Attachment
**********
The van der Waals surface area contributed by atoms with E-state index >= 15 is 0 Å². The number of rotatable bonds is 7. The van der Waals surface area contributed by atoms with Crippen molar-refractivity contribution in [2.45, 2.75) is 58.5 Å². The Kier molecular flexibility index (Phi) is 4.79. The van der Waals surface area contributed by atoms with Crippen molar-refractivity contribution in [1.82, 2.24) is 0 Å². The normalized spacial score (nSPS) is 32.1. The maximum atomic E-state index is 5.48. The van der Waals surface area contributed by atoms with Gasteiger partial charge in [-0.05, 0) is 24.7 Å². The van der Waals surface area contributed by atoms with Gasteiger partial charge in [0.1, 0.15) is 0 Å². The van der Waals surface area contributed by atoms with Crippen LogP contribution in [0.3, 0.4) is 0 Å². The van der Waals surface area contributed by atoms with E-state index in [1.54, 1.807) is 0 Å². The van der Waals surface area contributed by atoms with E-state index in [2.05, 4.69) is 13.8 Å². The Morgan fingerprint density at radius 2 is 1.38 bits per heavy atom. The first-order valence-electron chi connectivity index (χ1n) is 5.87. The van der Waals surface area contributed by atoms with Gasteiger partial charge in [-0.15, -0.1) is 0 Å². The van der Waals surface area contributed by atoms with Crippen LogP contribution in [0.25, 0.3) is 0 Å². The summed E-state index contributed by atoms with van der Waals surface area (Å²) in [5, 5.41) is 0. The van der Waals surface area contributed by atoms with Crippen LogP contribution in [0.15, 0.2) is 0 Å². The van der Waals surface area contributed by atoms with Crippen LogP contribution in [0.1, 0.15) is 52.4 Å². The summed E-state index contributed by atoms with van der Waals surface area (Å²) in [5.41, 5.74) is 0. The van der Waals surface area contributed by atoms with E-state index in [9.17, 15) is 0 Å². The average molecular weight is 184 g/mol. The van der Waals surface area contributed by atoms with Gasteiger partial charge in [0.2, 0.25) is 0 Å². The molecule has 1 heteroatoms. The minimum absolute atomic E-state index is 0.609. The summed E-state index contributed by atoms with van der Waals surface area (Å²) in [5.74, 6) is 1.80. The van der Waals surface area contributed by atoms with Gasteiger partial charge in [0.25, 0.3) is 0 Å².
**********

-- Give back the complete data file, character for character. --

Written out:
The van der Waals surface area contributed by atoms with E-state index >= 15 is 0 Å². The number of rotatable bonds is 7. The van der Waals surface area contributed by atoms with Crippen molar-refractivity contribution in [2.45, 2.75) is 58.5 Å². The Kier molecular flexibility index (Phi) is 4.79. The van der Waals surface area contributed by atoms with Crippen molar-refractivity contribution in [1.82, 2.24) is 0 Å². The normalized spacial score (nSPS) is 32.1. The maximum atomic E-state index is 5.48. The van der Waals surface area contributed by atoms with Gasteiger partial charge in [-0.05, 0) is 24.7 Å². The van der Waals surface area contributed by atoms with Gasteiger partial charge in [0.1, 0.15) is 0 Å². The van der Waals surface area contributed by atoms with Crippen LogP contribution in [0.3, 0.4) is 0 Å². The van der Waals surface area contributed by atoms with E-state index in [1.54, 1.807) is 0 Å². The van der Waals surface area contributed by atoms with E-state index in [2.05, 4.69) is 13.8 Å². The Morgan fingerprint density at radius 2 is 1.38 bits per heavy atom. The first-order valence-electron chi connectivity index (χ1n) is 5.87. The van der Waals surface area contributed by atoms with Gasteiger partial charge in [-0.15, -0.1) is 0 Å². The van der Waals surface area contributed by atoms with Crippen LogP contribution in [0.25, 0.3) is 0 Å². The summed E-state index contributed by atoms with van der Waals surface area (Å²) in [5, 5.41) is 0. The van der Waals surface area contributed by atoms with Crippen LogP contribution in [0.15, 0.2) is 0 Å². The van der Waals surface area contributed by atoms with Crippen LogP contribution in [0.1, 0.15) is 52.4 Å². The summed E-state index contributed by atoms with van der Waals surface area (Å²) in [5.41, 5.74) is 0. The van der Waals surface area contributed by atoms with E-state index in [9.17, 15) is 0 Å². The average molecular weight is 184 g/mol. The van der Waals surface area contributed by atoms with Gasteiger partial charge in [0.2, 0.25) is 0 Å². The molecule has 1 heteroatoms. The minimum absolute atomic E-state index is 0.609. The summed E-state index contributed by atoms with van der Waals surface area (Å²) in [5.74, 6) is 1.80. The van der Waals surface area contributed by atoms with Gasteiger partial charge in [0.25, 0.3) is 0 Å².